Global oil prices rose further on Thursday as falling US crude stockpiles and production boosted hopes of an easing in the global supply glut, analysts said.
US benchmark West Texas Intermediate (WTI) for delivery in July rose $1.72 to $60.70 a barrel.
Brent North Sea crude for July gained $1.59 to stand at $66.62 a barrel in late afternoon deals in London.
"Prices are continuing their recovery, receiving tailwind from the inventory data published by the US Department of Energy (DoE) yesterday," said Commerzbank analyst Carsten Fritsch.
Crude futures had rallied on Wednesday after the latest official US crude stockpiles report, rebounding from sharp falls a day earlier.
The DoE said supplies of commercial crude, excluding strategic petroleum reserves, fell 2.7 million barrels in the week ending May 15.
That was significantly more than the 1.75 million-barrel decline projected by Bloomberg News.
"Official inventory data continued to offer support for additional (price) moves on the upside as crude oil stockpiles registered their third straight week of declines," said Sucden analyst Kash Kamal.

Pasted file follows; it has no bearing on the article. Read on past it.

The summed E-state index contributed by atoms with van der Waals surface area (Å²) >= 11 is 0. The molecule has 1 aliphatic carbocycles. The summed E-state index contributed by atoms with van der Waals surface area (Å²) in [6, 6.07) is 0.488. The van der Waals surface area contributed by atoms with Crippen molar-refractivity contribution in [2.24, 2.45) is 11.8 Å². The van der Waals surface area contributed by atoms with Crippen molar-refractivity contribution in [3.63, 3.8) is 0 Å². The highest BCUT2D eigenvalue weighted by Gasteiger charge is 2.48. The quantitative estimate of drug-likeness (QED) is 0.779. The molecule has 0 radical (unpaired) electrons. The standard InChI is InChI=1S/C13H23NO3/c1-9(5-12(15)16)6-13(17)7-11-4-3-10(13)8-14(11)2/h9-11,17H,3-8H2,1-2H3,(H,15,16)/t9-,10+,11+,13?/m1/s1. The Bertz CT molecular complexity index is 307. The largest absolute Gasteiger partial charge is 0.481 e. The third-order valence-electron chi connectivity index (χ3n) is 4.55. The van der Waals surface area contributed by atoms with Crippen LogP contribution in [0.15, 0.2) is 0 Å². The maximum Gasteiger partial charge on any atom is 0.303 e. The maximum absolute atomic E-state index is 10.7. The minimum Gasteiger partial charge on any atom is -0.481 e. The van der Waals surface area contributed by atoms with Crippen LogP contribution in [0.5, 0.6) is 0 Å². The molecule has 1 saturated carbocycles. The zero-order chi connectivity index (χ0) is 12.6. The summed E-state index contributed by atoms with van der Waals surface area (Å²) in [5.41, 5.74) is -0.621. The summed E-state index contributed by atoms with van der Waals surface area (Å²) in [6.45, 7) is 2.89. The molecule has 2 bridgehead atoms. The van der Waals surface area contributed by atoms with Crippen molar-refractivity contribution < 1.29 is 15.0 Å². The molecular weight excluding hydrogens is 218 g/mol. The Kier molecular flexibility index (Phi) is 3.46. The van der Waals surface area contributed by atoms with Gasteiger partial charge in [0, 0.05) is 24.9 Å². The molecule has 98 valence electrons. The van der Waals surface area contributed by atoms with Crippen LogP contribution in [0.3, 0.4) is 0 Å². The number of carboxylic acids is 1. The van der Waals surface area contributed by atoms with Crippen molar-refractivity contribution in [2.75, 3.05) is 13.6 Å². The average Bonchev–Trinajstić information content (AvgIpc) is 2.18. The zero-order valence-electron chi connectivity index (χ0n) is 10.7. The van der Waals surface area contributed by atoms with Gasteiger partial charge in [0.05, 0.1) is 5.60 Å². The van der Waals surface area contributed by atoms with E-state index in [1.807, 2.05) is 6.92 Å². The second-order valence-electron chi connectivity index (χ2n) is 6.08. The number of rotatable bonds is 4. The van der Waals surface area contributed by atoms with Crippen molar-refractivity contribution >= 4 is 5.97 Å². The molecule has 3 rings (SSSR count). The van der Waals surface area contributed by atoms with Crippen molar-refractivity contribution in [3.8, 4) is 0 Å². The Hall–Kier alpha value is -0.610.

Daily production meanwhile dropped 112,000 barrels a day to 9.26 million barrels, after a 5,000-barrel increase in the previous week.
Dealers have been hoping that a slowdown in US output could help ease the build-up of global crude reserves, which was a key reason for the collapse in prices of more than 50 percent between June and January.
"Crude oil bounced back a bit after US stockpiles fell more than expected, causing some to think that oversupply may be easing for the moment," said CMC Markets analyst Nicholas Teo.
He added that "with no new leads expected to come from the supply nor demand picture, a further push for crude may come from the volatility of the US dollar".
A strong greenback makes dollar-priced oil more expensive, denting demand.
Analysts said investors are also monitoring UN efforts to relaunch political talks in Yemen as fears grow that civil strife in the country could escalate and draw in oil-producing neighbours Saudi Arabia and Iran, which are backing the warring factions.
"The markets will be monitoring closely for any geopolitical unrest involving the major production region," said Sanjeev Gupta, head of the Asia-Pacific oil and gas practice at business consultancy firm EY.